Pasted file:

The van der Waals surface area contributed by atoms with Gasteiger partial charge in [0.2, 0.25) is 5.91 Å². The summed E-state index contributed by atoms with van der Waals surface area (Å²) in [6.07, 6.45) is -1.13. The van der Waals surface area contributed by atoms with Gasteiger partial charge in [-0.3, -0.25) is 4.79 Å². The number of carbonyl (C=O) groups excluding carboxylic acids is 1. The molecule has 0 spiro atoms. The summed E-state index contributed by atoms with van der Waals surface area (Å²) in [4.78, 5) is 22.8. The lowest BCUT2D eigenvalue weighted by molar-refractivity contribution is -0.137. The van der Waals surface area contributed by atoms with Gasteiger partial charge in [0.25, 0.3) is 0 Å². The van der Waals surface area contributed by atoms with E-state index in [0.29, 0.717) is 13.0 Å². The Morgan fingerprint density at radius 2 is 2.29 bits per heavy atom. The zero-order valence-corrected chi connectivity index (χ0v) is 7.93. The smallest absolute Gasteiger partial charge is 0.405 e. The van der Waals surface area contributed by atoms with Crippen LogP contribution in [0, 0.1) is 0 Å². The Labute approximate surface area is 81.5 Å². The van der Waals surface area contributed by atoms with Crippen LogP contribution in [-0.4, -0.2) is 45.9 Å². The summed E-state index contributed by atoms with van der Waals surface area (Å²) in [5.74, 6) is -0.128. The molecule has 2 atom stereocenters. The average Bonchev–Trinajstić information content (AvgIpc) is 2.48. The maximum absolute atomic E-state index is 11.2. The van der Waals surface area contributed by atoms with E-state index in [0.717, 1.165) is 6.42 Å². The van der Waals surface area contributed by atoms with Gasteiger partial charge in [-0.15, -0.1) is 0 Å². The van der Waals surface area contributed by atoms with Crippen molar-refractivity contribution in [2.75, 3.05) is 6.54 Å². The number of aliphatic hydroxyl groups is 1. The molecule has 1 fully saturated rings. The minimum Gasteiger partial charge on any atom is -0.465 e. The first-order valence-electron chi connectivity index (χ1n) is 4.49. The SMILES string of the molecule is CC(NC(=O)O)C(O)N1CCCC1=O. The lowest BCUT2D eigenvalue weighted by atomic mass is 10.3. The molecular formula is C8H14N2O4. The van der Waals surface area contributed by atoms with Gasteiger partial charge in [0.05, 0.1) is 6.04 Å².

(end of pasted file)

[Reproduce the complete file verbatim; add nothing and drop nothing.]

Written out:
The van der Waals surface area contributed by atoms with Gasteiger partial charge in [0.2, 0.25) is 5.91 Å². The summed E-state index contributed by atoms with van der Waals surface area (Å²) in [6.07, 6.45) is -1.13. The van der Waals surface area contributed by atoms with Gasteiger partial charge in [-0.3, -0.25) is 4.79 Å². The number of carbonyl (C=O) groups excluding carboxylic acids is 1. The molecule has 0 spiro atoms. The summed E-state index contributed by atoms with van der Waals surface area (Å²) in [4.78, 5) is 22.8. The lowest BCUT2D eigenvalue weighted by molar-refractivity contribution is -0.137. The van der Waals surface area contributed by atoms with Gasteiger partial charge in [0.25, 0.3) is 0 Å². The van der Waals surface area contributed by atoms with E-state index in [0.29, 0.717) is 13.0 Å². The Morgan fingerprint density at radius 2 is 2.29 bits per heavy atom. The zero-order valence-corrected chi connectivity index (χ0v) is 7.93. The smallest absolute Gasteiger partial charge is 0.405 e. The van der Waals surface area contributed by atoms with Crippen LogP contribution in [0, 0.1) is 0 Å². The Labute approximate surface area is 81.5 Å². The van der Waals surface area contributed by atoms with Crippen LogP contribution in [-0.4, -0.2) is 45.9 Å². The summed E-state index contributed by atoms with van der Waals surface area (Å²) in [5.74, 6) is -0.128. The molecule has 2 atom stereocenters. The average Bonchev–Trinajstić information content (AvgIpc) is 2.48. The maximum absolute atomic E-state index is 11.2. The van der Waals surface area contributed by atoms with E-state index in [0.717, 1.165) is 6.42 Å². The van der Waals surface area contributed by atoms with Gasteiger partial charge in [-0.15, -0.1) is 0 Å². The van der Waals surface area contributed by atoms with Crippen molar-refractivity contribution in [2.75, 3.05) is 6.54 Å². The number of aliphatic hydroxyl groups is 1. The molecule has 1 fully saturated rings. The minimum Gasteiger partial charge on any atom is -0.465 e. The first-order valence-electron chi connectivity index (χ1n) is 4.49. The SMILES string of the molecule is CC(NC(=O)O)C(O)N1CCCC1=O. The lowest BCUT2D eigenvalue weighted by atomic mass is 10.3. The molecular formula is C8H14N2O4. The van der Waals surface area contributed by atoms with Gasteiger partial charge in [0.05, 0.1) is 6.04 Å².